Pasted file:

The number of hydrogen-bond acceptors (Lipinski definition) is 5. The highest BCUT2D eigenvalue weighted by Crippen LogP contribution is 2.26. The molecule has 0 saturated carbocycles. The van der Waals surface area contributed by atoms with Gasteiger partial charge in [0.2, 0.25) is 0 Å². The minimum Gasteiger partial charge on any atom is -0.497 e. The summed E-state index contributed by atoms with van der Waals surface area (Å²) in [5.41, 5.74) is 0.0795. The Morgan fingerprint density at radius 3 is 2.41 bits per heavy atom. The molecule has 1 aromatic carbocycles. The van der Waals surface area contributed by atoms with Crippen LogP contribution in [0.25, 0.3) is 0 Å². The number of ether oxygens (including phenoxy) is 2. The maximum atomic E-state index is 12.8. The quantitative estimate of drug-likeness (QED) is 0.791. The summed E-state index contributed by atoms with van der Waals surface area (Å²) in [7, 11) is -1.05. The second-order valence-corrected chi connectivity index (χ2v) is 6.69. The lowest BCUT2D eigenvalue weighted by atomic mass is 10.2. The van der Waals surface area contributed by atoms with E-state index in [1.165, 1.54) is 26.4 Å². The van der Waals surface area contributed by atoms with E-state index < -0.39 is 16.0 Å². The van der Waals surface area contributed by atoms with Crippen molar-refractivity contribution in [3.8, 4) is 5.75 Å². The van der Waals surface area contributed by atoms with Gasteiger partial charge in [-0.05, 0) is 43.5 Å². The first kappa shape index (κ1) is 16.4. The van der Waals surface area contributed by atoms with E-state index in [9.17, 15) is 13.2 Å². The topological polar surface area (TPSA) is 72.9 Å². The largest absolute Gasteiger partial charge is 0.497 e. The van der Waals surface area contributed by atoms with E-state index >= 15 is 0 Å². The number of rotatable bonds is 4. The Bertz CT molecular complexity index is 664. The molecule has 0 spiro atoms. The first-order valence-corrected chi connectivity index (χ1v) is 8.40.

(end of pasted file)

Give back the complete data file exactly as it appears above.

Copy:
The number of hydrogen-bond acceptors (Lipinski definition) is 5. The highest BCUT2D eigenvalue weighted by Crippen LogP contribution is 2.26. The molecule has 0 saturated carbocycles. The van der Waals surface area contributed by atoms with Gasteiger partial charge in [0.2, 0.25) is 0 Å². The minimum Gasteiger partial charge on any atom is -0.497 e. The summed E-state index contributed by atoms with van der Waals surface area (Å²) in [5.41, 5.74) is 0.0795. The Morgan fingerprint density at radius 3 is 2.41 bits per heavy atom. The molecule has 1 aromatic carbocycles. The van der Waals surface area contributed by atoms with Crippen LogP contribution in [0.25, 0.3) is 0 Å². The number of ether oxygens (including phenoxy) is 2. The maximum atomic E-state index is 12.8. The quantitative estimate of drug-likeness (QED) is 0.791. The summed E-state index contributed by atoms with van der Waals surface area (Å²) in [7, 11) is -1.05. The second-order valence-corrected chi connectivity index (χ2v) is 6.69. The lowest BCUT2D eigenvalue weighted by atomic mass is 10.2. The van der Waals surface area contributed by atoms with E-state index in [1.165, 1.54) is 26.4 Å². The van der Waals surface area contributed by atoms with E-state index < -0.39 is 16.0 Å². The van der Waals surface area contributed by atoms with Crippen molar-refractivity contribution in [3.8, 4) is 5.75 Å². The van der Waals surface area contributed by atoms with Gasteiger partial charge in [-0.05, 0) is 43.5 Å². The first kappa shape index (κ1) is 16.4. The van der Waals surface area contributed by atoms with E-state index in [9.17, 15) is 13.2 Å². The topological polar surface area (TPSA) is 72.9 Å². The largest absolute Gasteiger partial charge is 0.497 e. The van der Waals surface area contributed by atoms with E-state index >= 15 is 0 Å². The number of rotatable bonds is 4. The Bertz CT molecular complexity index is 664. The molecule has 0 spiro atoms. The first-order valence-corrected chi connectivity index (χ1v) is 8.40.